Out-fox the fox

There’s a family of foxes in our neighbourhood. I suspect they live next-door, where the garden is more of a junk-yard (or as he’s an artist, he’d probably say ‘store of useful objects’). Foxes have been regular visitors to our garden but their activity has really stepped up this year, possibly because there are cubs. I posted a photo of one of the cubs on Facebook and provoked a range of comments, for and against foxes.

Foxy

I like seeing the foxes in the garden. I see little enough wildlife in my urban existence, so it’s a treat when there’s a fox sniffing around or some cubs playing.

However… It’s not a treat to have to keep picking up the dog-food wrappers they leave behind, presumably brought through from a neighbour’s badly-secured bin. It’s also not a treat to have to keep filling in the holes they dig around the roots of shrubs. Worse still is the way they dig up my pots. I had planted clover and phacelia in this old sink, with a few dwarf sunflowers, giving it a fallow year – a break from tomatoes. The foxes keep digging it up, scattering the plants and the compost. I (and the plants) can’t keep up with them, so it’s just a mess.

Belfast sink

I keep the back end of the garden wild for wildlife. The grass grows long. The weeds go unweeded. The leaves are left. There’s hawthorn and hazel, rowan and laurel. There are a couple of log piles. The foxes would be welcome to dig there, but not in my pots on the patio. One of the Facebook comments said, How is a fox supposed to know not to dig there? Fair enough. But is it wrong to feel that it’s OK for me to exert some control over my garden?

wild side

I think I know where the foxes were getting in: through a damaged fence panel behind the shed. I’ve blocked off the holes (leaving a little hole for hedgehogs – don’t worry) and added some chicken wire above the fence too. It’s too early to tell if it’s worked or not. I suspect nothing will keep them out, but in making access less easy I may restore some balance to the situation.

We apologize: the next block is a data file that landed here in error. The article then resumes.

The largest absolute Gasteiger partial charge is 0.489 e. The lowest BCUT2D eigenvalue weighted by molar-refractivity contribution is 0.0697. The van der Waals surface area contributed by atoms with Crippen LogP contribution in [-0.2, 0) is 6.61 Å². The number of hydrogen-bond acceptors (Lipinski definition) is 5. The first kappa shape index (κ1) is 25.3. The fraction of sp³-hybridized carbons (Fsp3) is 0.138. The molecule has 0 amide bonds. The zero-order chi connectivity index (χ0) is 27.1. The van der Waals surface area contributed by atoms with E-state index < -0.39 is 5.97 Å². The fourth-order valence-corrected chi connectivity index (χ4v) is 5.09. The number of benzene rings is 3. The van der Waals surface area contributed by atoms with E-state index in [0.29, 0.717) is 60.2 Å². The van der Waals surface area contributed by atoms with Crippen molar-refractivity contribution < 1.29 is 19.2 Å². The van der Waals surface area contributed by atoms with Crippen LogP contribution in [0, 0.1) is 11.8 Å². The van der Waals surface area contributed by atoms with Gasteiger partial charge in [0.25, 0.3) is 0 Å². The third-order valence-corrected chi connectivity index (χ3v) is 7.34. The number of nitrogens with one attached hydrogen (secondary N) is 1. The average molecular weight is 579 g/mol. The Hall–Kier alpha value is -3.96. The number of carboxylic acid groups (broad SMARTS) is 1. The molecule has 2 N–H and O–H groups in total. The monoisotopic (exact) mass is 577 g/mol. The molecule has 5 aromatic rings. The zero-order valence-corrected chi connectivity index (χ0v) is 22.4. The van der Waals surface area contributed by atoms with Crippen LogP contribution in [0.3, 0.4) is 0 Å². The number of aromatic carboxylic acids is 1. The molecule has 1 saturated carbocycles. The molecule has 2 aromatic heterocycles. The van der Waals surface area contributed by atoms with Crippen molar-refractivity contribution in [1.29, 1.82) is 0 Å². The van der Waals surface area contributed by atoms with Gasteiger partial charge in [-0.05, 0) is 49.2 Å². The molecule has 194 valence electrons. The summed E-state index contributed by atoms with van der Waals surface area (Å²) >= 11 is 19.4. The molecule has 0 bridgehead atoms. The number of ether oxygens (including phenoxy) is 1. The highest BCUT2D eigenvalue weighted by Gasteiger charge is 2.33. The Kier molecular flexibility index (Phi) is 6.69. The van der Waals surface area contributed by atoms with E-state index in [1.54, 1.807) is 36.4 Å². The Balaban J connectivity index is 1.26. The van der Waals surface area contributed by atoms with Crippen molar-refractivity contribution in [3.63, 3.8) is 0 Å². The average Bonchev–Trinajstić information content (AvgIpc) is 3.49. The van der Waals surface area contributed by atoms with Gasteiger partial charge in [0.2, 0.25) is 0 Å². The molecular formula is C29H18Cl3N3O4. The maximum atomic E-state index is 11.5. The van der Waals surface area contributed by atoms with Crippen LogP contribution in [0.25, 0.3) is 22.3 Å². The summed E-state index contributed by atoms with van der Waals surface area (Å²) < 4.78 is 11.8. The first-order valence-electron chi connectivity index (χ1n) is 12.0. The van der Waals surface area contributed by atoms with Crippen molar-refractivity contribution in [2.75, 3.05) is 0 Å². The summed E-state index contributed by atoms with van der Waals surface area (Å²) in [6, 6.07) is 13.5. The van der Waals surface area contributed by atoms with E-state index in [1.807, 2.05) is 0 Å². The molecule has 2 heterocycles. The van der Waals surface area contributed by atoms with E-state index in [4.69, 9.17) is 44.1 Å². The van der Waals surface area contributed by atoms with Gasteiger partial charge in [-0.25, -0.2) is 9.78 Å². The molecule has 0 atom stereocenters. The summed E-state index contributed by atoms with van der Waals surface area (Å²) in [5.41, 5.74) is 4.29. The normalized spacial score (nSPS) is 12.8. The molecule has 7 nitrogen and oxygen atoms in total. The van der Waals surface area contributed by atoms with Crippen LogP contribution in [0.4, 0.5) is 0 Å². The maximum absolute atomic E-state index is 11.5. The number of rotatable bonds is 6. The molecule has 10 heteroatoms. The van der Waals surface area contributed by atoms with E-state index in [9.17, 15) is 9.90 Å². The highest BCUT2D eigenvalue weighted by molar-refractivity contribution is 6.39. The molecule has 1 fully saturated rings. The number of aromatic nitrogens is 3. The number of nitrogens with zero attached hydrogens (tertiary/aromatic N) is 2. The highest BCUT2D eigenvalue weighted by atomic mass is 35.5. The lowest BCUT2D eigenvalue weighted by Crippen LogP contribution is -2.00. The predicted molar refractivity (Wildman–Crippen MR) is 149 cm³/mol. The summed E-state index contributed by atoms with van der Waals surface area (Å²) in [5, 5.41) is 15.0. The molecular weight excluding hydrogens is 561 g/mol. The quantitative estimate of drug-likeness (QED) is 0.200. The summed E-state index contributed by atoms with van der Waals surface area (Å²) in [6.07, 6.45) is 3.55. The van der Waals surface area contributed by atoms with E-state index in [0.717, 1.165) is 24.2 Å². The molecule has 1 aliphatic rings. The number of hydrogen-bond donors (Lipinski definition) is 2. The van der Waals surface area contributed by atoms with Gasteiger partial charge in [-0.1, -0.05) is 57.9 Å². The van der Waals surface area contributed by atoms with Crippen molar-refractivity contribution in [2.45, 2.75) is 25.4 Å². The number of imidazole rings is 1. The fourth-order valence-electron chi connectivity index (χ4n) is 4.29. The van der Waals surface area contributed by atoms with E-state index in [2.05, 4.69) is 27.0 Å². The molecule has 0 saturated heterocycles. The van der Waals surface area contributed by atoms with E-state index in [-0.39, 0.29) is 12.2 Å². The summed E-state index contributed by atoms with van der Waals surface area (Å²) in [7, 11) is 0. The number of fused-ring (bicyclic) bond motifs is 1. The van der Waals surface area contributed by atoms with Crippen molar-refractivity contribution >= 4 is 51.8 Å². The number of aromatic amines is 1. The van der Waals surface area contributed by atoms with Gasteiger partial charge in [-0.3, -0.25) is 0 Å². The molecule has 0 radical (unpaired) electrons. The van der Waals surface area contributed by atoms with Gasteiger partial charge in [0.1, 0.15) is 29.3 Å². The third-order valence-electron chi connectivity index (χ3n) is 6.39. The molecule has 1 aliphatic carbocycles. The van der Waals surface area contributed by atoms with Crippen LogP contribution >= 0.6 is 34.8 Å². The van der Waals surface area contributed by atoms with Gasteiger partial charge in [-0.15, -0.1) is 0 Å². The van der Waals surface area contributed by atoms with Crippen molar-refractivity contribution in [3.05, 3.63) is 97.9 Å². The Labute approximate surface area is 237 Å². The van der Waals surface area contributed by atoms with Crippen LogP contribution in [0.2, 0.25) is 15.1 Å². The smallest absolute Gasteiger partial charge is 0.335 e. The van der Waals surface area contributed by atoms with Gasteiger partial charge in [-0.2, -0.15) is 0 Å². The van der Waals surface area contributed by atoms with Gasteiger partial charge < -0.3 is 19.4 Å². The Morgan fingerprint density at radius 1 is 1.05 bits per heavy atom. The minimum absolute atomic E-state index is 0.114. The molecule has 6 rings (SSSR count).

View behind shed

It’s balance that I’m concerned about. I’m happy for the foxes to come in and do a bit of digging for worms, and I can deal with the occasional food wrapper and the occasional lump of scat. But it was overwhelming. In the same way, I’ve taken measures to keep the squirrels off the bird feeder: I like seeing squirrels in the garden, but they were eating all the bird food and I want to support the birds.

I’m working on a very small scale here in a small garden. I feel that if I didn’t take steps to impose some control over the garden eco-system, it would soon get out of balance. Perhaps on a bigger scale, I could be more laid back and nature would find its own balance. I worry that my decisions about control are just based on my wish to have a nice garden. Even though, for me, a nice garden means a wildlife-friendly garden, I also want it to provide some food for me and my family and a pleasant environment for relaxation. I’m sure I’m making mistakes, because I know I don’t have the full picture of the complexity of the garden eco-system in my mind. But I want to do the right thing for the plants and animals of the garden, including the human animals.